Taking the pulse of an organization

An exit interview can provide a good checkup for HR, but only if the right questions are posed

Employees who leave organizations are just as important as the ones that stay … but for far different reasons. When an employee leaves, she can often tell a lot about a company, about the programs and policies that exist, and about the working environment. But she can only tell if the right questions are asked.

Exit interviews have been used in many organizations as a tool to understand employee turnover. The information gathered can help to evaluate the effectiveness of human resource practices and programs as well as individual managers. It can also highlight potential problems that need addressing.

Good exit interviews combine a variety of open- and close-ended questions, to probe into specific areas of interest to the company. Most exit interviews include sections on the employee’s role and job content, her job satisfaction or dissatisfaction, the relationship she developed with manager and peers, the level of communication within her group, and perhaps within the company as a whole, and access to training. Some interviews delve into salary, benefits and the work environment. Some interviews even ask employees to compare their current job with the new job they’re leaving for as a way to get some (albeit biased) market data.

So what kinds of questions should be asked? The answer depends on what is going to be done with the data and how it is gathered. Exit interviews may be used to focus in on one area of concern, or they may be used to gather general information about the company. They may be conducted as face-to-face discussions, giving the interviewer the opportunity to probe specific areas without having a detailed list of probing questions written down. Exit interview questionnaires can also be used, giving the employee more time and privacy to think about responses. With written questionnaires, the probing questions need to be included in a format that ensures employees provide useful data.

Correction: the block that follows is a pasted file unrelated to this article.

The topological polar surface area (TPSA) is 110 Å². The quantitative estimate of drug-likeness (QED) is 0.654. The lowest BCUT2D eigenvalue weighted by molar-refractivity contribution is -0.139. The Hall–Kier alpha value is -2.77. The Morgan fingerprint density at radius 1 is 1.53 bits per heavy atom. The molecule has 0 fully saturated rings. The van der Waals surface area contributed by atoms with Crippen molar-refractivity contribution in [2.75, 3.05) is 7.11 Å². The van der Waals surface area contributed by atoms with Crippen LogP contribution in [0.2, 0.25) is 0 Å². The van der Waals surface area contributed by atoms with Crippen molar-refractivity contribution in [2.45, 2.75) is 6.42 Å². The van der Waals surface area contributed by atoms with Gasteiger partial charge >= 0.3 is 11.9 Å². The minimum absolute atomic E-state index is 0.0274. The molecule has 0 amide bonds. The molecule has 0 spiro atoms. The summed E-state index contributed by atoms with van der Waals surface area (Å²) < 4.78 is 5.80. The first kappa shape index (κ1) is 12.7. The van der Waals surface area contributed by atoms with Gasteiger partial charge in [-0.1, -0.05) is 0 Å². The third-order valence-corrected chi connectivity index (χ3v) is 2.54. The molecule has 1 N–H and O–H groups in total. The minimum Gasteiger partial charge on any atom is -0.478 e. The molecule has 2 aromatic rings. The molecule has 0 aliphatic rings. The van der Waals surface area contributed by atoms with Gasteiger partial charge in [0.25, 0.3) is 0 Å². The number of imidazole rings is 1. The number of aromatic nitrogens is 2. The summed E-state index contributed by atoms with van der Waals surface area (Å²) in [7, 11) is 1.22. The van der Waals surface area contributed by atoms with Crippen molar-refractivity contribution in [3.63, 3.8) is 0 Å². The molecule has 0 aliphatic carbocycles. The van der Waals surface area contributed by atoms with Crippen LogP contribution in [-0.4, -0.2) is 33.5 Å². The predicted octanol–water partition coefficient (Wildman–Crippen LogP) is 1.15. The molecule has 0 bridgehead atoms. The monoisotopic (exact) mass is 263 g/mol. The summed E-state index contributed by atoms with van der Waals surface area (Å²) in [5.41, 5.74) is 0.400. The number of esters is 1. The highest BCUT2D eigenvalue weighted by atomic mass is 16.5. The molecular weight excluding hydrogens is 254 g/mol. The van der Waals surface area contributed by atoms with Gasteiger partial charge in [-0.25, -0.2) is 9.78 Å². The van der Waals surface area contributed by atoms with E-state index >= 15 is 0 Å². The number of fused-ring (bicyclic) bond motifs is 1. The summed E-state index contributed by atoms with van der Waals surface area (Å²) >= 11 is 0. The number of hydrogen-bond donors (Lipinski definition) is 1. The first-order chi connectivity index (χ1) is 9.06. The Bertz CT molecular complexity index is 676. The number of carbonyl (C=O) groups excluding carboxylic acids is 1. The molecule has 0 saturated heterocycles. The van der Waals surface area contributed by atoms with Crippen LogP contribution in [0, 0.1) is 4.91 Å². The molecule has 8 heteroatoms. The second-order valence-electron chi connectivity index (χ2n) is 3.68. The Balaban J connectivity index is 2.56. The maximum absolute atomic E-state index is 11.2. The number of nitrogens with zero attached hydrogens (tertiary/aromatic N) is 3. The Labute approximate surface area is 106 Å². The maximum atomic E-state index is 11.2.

No matter how the information is gathered, every exit interview should ask some basic questions that might include the following:

•What’s the primary reason that prompted you to leave the organization? For this question, you might want to include a list of options that the employee can choose from, such as “job/job content,” “compensation/benefits,” “work environment,” “management relationship” or “career advancement/development.”

•What, if anything, could have been done differently to retain you as an employee?

•Would you recommend our company to others as a good place to work? If yes, why? If not, why not?

•What changes might convince you to return to our company in the future?

Once the exit interview questions have warmed up the employee, and the groundwork has been done, ask some specific questions targeted at key areas. These questions can be “yes” or “no” questions, but the employee should always be given the opportunity to respond with as much detail or information as she feels comfortable sharing. Some examples might include the following:

•Do you feel that communication was adequate within the organization? If yes, why? If not, why not?

•Did you feel that the company had fair and consistent human resource policies? If yes, why? If not, why not?

•How would you describe the level of morale. Within your department? Within the company overall?

•Was your job fully explained to you when you were hired? If yes, why? If not, why not?

•Did your job offer you enough challenge and satisfaction? If yes, why? If not, why not?

•Was the workload in your department appropriate and distributed fairly? If yes, why? If not, why not?

•Did you feel that working conditions were adequate and that you were given the tools necessary to perform your job? If yes, why? If not, why not?

•Did you receive adequate training so that you were able to perform in a satisfactory manner? If yes, why? If not, why not?

•How did you view the relationship between your supervisor or manager and yourself?

o Excellent

o Good

o Fair

o Poor

•Were there any problems between yourself and your supervisor/manager? If yes, why? If not, why not?

•Did you feel your contributions to the company were recognized by management? If yes, why? If not, why not?

•How did you feel about your salary?

o Adequate

o Inadequate

•Did you feel that the company’s benefit plans were adequate? If yes, why? If not, why not?

Exit interviews can come in all shapes and sizes, with many different types of questions. It’s important to understand why you’re conducting an exit interview and what you hope to do with the information you gather so that you can determine the number and kinds of questions to ask. In the end, it’s the questions that make the difference.

Jayne Jackson is the manager, training and development/human resources with the publishing firm Carswell. She may be contacted at [email protected]

Latest stories